“AGOL and SGOL vault their gold in Singapore and Switzerland, respectively” these funds in Fit, it comes down to peace of mind and how much it means to you. GLD and OUNZ vault their gold in London, while AGOL and SGOL vault in Singapore and Switzerland, respectively. IAU uses a few different vaults around the world. OUNZ, notably, allows investors to redeem shares for gold coins for a fee. The returns of all of these funds should match that of gold spot nearly perfectly, net of fees, moving forward.
The ETNs in the segment, however, will vary greatly depending on what type of gold market we are experiencing. TBAR will likely outperform gold spot in times of falling prices, but the mechanism that triggers a switch from gold to T-bills and vice versa (the 200-day moving average) will prevent the fund from both fully capturing a move up in gold and fully insulating investors from its decline. The lag between the beginning of a decline or rise in gold and the move above or below the 200-day moving average is the culprit here, but in the recent period of gold weakness has been the standout performer.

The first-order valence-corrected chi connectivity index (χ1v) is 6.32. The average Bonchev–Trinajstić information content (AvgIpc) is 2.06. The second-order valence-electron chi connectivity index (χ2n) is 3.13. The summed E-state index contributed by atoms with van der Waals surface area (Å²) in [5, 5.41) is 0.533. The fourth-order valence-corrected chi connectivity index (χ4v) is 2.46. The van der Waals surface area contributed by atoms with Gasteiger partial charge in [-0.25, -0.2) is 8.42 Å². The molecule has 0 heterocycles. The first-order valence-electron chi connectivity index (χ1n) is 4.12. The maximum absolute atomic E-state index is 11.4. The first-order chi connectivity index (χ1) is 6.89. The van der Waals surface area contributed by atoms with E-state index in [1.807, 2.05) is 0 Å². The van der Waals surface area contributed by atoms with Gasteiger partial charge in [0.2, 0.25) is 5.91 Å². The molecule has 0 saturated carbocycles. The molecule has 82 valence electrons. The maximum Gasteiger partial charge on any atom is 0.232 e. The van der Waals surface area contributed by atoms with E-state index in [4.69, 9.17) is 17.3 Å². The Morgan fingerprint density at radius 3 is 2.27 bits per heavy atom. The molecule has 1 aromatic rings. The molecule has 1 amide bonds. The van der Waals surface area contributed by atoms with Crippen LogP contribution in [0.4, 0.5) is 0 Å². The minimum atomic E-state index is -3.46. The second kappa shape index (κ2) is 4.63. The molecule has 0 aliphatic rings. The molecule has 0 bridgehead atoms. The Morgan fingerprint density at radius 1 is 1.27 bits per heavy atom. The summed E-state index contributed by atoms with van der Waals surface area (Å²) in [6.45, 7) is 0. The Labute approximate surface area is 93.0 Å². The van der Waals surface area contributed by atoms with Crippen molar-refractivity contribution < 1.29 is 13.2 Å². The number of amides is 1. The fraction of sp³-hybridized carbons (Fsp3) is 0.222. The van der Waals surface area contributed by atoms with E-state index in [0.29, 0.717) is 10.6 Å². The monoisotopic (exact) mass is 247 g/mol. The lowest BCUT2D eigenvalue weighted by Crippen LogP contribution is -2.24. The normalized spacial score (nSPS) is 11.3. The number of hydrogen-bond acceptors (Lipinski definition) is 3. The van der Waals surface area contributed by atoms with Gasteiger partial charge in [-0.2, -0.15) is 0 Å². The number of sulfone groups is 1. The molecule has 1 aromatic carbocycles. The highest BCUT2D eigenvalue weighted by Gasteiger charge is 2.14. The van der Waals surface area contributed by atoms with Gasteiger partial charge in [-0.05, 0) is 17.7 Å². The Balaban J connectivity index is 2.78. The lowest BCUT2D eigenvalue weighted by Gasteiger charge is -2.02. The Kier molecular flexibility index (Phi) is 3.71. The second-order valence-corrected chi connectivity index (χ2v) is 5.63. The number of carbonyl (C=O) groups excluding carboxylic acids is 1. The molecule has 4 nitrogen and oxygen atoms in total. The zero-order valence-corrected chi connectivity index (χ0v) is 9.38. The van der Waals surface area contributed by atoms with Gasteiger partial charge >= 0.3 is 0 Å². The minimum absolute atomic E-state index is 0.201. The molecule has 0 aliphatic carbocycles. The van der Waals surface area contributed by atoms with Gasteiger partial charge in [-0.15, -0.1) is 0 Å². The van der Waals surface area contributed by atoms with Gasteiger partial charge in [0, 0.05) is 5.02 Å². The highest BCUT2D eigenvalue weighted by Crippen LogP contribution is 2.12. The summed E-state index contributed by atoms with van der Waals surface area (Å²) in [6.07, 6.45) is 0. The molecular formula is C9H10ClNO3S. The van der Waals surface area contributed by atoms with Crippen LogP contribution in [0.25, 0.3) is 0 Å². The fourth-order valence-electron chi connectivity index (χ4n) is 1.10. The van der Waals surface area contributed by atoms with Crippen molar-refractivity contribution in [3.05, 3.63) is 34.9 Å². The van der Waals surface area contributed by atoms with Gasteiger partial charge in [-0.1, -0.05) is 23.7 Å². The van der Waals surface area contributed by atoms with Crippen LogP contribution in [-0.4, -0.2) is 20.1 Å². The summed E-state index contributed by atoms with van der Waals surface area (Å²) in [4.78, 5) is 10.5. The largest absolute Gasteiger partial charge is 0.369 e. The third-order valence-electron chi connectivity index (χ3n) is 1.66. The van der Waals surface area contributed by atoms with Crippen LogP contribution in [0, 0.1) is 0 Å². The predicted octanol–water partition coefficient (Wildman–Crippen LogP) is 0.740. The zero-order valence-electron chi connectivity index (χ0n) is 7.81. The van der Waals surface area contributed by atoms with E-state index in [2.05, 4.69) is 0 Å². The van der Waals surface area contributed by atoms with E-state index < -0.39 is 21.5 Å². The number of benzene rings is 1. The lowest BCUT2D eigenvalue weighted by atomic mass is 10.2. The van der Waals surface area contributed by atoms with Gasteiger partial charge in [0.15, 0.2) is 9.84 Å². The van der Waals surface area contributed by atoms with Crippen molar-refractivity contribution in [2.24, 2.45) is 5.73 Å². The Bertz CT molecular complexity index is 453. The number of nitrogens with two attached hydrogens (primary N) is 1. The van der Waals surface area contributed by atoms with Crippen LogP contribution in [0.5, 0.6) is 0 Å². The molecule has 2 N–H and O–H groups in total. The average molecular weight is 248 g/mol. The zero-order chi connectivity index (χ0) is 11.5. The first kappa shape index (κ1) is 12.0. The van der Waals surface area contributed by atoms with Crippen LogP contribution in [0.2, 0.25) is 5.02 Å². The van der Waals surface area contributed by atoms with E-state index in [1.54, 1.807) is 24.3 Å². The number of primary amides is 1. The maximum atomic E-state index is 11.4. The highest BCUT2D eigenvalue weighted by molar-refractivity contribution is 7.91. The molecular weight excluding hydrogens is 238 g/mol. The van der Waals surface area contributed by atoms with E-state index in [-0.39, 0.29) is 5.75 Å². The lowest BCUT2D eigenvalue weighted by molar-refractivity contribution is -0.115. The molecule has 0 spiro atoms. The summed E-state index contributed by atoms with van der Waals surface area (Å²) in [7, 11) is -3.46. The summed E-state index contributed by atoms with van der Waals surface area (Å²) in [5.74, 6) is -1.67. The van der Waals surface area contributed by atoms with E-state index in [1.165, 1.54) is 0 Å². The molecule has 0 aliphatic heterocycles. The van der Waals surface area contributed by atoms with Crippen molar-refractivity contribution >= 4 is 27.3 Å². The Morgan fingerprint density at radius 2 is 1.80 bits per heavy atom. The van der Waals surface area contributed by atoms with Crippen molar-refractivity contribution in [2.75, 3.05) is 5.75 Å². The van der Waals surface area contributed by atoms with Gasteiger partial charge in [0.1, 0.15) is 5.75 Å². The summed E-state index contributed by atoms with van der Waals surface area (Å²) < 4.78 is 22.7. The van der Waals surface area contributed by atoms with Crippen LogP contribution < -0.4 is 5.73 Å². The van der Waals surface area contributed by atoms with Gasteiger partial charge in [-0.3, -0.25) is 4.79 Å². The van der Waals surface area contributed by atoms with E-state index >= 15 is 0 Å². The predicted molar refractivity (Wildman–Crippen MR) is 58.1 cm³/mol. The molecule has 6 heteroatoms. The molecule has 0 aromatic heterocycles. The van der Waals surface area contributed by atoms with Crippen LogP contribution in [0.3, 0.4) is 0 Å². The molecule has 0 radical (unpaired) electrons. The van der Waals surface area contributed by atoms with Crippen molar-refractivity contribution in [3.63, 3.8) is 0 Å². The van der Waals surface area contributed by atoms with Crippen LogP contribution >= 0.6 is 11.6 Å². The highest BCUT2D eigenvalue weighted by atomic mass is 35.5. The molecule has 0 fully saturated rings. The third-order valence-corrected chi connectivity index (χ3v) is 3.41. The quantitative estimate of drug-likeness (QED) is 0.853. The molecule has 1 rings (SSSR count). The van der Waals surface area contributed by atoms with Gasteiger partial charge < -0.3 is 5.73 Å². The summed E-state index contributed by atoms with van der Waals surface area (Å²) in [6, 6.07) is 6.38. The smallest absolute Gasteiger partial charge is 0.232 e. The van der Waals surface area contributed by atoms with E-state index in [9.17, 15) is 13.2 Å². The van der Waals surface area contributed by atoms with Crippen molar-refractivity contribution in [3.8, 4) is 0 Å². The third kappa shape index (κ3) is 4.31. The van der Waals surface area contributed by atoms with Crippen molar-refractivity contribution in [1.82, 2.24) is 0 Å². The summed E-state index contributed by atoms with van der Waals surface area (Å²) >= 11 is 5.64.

GLDI will also perform differently from gold but for different reasons. In volatile markets, GLDI's nominal short-call position will likely get called away, driving a wedge between the performance of gold and the note. The extra income will help in times of sideways action in gold, but will do little to protect an investor from declines.
GYEN, GGBP, and GEUR take a highly original perspective on the gold market. Each fund takes a long position in gold while shorting a currency (the yen, pound sterling, or euro, respectively). The effect is to provide the same return, net of fees, as a gold investor who uses one of these currencies as their home currency. All three are traditional open-ended funds, and they gain exposure through a combination of derivatives, other ETFs, and a Cayman Islands holding company.
UBG takes the popular contango mitigation concept and applies it to gold, even though you can eliminate contango simply by owning spot gold. To date, the fund has not performed radically different from spot gold, although it has tended to lag it over all of our periods of study. DGL takes a similar approach but actually holds the various futures contracts its index provider deems to be least impacted by contango. Like UBG, it's therefore an imperfect proxy for spot prices and has tended to underperform them historically. (Insight updated 10/23/17)